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Weatherproofing Pension Plans
How a single month in ’22 showed the need to de-risk.
Brett Cornwell, CFA, Client Portfolio Manager
Oleg Gershkovich, ASA, MAAA, LDI Solutions Strategist
Sponsors were set up nicely for 2022, but June had other plans. Now, in a competitive field of long bond buyers, we see a lot to like in intermediate corporates, private placements and securitized credit.
By the end of 2021, corporate pension plans were in their best shape in years. Aggregate funded status among the 146 companies in the S&P 500 with defined benefit plans (“S&P pension plans”) had improved to 97%—up a walloping 10% from 2020 and breaking 90% for the first time since before the financial crisis. The momentum carried into 2022 despite the market downturn, as rising rates led to lower liability values, offsetting asset losses and allowing plans to eke out an additional 2–4% funding improvement. That was through May.
In June, the 8.4% slump in the S&P 500, without a corresponding rise in rates, darkened the silver linings to which sponsors had clung. Pension plans that hadn’t de-risked experienced an estimated 2–3% decline in funded status. By contrast, plans that had begun the shift to fixed income likely saw much smaller deterioration (Fig. 1).
Pivoting to fixed income, the 2022 way
To be blunt, the signals to pivot heading into 2022 were hard to ignore. The industry was abuzz with glide paths breaching multiple times and ALMs re-evaluating—and re-evaluating again—asset mixes, hedge ratios and overlays. Funding ratios were almost too good, and many sponsors raced to solidify gains by shifting to fixed income. At year-end 2021, S&P pension plans had increased average bond allocations to 48%—a major departure from the sub-40% levels of the past decade. Meanwhile, sponsor contributions had declined, as improved funded positions relieved them of both required contributions and their planned discretionary contributions. Many pensions were also benefiting from lower service costs as corporations discontinued plan accruals or closed plans to new entrants.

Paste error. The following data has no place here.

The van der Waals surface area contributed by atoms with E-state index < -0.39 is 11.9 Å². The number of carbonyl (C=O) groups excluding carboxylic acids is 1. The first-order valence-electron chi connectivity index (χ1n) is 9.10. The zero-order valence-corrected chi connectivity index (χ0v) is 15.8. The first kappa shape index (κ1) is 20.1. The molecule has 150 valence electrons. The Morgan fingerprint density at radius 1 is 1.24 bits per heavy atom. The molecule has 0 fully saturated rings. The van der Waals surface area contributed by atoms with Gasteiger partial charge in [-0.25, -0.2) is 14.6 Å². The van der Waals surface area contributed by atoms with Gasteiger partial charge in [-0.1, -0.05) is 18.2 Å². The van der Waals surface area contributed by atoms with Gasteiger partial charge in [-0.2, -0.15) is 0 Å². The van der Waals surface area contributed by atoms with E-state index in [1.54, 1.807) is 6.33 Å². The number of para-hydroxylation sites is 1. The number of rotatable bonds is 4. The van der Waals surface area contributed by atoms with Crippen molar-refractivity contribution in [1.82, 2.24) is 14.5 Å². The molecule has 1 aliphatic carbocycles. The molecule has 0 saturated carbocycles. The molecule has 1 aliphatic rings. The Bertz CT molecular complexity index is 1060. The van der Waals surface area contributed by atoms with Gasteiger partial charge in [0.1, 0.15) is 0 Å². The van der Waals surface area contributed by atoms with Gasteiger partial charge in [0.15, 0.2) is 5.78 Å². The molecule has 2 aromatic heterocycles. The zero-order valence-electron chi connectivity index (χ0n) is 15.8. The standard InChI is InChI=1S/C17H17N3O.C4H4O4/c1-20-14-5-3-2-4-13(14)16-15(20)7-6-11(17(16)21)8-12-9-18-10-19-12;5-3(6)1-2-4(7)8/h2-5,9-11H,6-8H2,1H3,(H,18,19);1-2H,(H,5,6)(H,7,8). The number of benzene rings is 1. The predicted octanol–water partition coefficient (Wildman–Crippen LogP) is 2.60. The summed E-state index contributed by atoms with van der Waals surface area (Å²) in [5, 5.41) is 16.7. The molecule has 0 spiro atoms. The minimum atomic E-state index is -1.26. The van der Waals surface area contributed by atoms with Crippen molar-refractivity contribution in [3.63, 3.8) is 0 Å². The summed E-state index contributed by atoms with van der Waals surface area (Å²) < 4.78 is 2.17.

We know anecdotally that the rotation into fixed income likely continued into 2022. Faced with a multitude of uneasy questions about the economy, the merits of de-risking remain clear. But the options for plan sponsors are shrinking.
The good news—The historic decline in investment grade long corporates has created inexpensive buys for pension plans, allowing them to button up their duration matches across the curve with more yield for less risk. This should help them meet their EROA targets and reduce pension expenses.
The less good news—There is a potentially major supply/demand imbalance unfolding. As issuers paused amid market volatility in the first half of 2022, long-dated investment grade supply declined 14% from the same prior-year period to just $733 billion. Our full-year projections point to half a trillion less in issuance compared with 2020, just as plan sponsors are increasing demand for long-duration bonds to hedge interest rate and spread risk exposures of their liabilities. Rising demand in the face of slowing supply could tighten spreads and prompt plan sponsors to expand their investable universe.
Here are some alternatives:
Intermediate credit is increasingly seducing sponsors for reasons ranging from economic considerations to plan design issues and derivative-based solutions.
1) As discount rates for pensions rose roughly 165–175 basis points during the first half of 2022, durations for the FTSE Pension Liability Index declined about 13%, from 21 years at the start of the year to just over 18 years at the mid-way point. Over the same time frame, the FTSE “Short” Plan Index duration declined from over 13 years to below 12 years.